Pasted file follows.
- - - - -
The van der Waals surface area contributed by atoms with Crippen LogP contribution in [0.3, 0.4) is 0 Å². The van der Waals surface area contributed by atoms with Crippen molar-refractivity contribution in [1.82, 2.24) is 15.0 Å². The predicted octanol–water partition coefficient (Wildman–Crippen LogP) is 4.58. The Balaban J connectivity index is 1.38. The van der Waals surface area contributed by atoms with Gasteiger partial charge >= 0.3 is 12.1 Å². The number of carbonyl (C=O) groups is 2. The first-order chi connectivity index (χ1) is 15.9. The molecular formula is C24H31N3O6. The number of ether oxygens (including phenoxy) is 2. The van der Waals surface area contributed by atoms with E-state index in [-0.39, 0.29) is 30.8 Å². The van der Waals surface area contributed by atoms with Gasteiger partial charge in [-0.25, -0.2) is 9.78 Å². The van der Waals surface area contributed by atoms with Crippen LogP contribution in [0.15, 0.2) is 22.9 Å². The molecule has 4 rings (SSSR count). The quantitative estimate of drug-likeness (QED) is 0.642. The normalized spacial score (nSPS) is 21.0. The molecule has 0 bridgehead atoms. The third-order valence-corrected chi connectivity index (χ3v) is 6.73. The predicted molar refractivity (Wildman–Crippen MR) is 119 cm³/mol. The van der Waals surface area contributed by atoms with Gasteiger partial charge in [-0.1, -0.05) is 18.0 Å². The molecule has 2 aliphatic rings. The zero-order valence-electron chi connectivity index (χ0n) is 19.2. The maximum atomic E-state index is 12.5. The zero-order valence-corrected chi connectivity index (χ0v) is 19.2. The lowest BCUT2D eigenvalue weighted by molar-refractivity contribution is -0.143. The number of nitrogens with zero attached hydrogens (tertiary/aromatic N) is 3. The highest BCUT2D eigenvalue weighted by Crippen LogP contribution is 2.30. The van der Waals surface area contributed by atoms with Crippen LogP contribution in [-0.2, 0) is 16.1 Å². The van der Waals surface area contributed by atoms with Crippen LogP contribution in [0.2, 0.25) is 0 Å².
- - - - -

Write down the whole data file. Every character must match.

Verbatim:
The van der Waals surface area contributed by atoms with Crippen LogP contribution in [0.3, 0.4) is 0 Å². The van der Waals surface area contributed by atoms with Crippen molar-refractivity contribution in [1.82, 2.24) is 15.0 Å². The predicted octanol–water partition coefficient (Wildman–Crippen LogP) is 4.58. The Balaban J connectivity index is 1.38. The van der Waals surface area contributed by atoms with Gasteiger partial charge >= 0.3 is 12.1 Å². The number of carbonyl (C=O) groups is 2. The first-order chi connectivity index (χ1) is 15.9. The molecular formula is C24H31N3O6. The number of ether oxygens (including phenoxy) is 2. The van der Waals surface area contributed by atoms with E-state index in [-0.39, 0.29) is 30.8 Å². The van der Waals surface area contributed by atoms with Gasteiger partial charge in [-0.25, -0.2) is 9.78 Å². The van der Waals surface area contributed by atoms with Crippen LogP contribution in [0.15, 0.2) is 22.9 Å². The molecule has 4 rings (SSSR count). The quantitative estimate of drug-likeness (QED) is 0.642. The normalized spacial score (nSPS) is 21.0. The molecule has 0 bridgehead atoms. The third-order valence-corrected chi connectivity index (χ3v) is 6.73. The predicted molar refractivity (Wildman–Crippen MR) is 119 cm³/mol. The van der Waals surface area contributed by atoms with Gasteiger partial charge in [-0.1, -0.05) is 18.0 Å². The molecule has 2 aliphatic rings. The zero-order valence-electron chi connectivity index (χ0n) is 19.2. The maximum atomic E-state index is 12.5. The zero-order valence-corrected chi connectivity index (χ0v) is 19.2. The lowest BCUT2D eigenvalue weighted by molar-refractivity contribution is -0.143. The number of nitrogens with zero attached hydrogens (tertiary/aromatic N) is 3. The highest BCUT2D eigenvalue weighted by Crippen LogP contribution is 2.30. The van der Waals surface area contributed by atoms with Crippen LogP contribution in [-0.2, 0) is 16.1 Å². The van der Waals surface area contributed by atoms with Crippen LogP contribution in [0.2, 0.25) is 0 Å².